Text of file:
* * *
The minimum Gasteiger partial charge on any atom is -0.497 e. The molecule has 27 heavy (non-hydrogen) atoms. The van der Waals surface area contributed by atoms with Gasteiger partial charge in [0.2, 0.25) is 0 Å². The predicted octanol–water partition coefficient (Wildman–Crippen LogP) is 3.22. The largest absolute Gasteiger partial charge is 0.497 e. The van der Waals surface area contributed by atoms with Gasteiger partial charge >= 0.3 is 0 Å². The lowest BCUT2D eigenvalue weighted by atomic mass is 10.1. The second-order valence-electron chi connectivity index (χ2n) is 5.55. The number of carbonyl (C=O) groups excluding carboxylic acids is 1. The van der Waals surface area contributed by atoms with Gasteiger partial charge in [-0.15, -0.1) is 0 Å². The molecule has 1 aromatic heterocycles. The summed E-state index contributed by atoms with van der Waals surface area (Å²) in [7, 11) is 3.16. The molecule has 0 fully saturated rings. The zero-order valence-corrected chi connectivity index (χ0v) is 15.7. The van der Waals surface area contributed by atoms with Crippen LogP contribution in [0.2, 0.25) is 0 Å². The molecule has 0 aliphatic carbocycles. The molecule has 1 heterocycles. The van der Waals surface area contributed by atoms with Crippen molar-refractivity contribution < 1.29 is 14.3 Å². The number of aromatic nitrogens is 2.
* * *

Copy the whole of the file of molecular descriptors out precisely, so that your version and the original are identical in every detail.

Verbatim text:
The minimum Gasteiger partial charge on any atom is -0.497 e. The molecule has 27 heavy (non-hydrogen) atoms. The van der Waals surface area contributed by atoms with Gasteiger partial charge in [0.2, 0.25) is 0 Å². The predicted octanol–water partition coefficient (Wildman–Crippen LogP) is 3.22. The largest absolute Gasteiger partial charge is 0.497 e. The van der Waals surface area contributed by atoms with Gasteiger partial charge >= 0.3 is 0 Å². The lowest BCUT2D eigenvalue weighted by atomic mass is 10.1. The second-order valence-electron chi connectivity index (χ2n) is 5.55. The number of carbonyl (C=O) groups excluding carboxylic acids is 1. The van der Waals surface area contributed by atoms with Gasteiger partial charge in [-0.15, -0.1) is 0 Å². The molecule has 1 aromatic heterocycles. The summed E-state index contributed by atoms with van der Waals surface area (Å²) in [7, 11) is 3.16. The molecule has 0 fully saturated rings. The zero-order valence-corrected chi connectivity index (χ0v) is 15.7. The van der Waals surface area contributed by atoms with Crippen LogP contribution in [0.2, 0.25) is 0 Å². The molecule has 0 aliphatic carbocycles. The molecule has 1 heterocycles. The van der Waals surface area contributed by atoms with Crippen molar-refractivity contribution < 1.29 is 14.3 Å². The number of aromatic nitrogens is 2.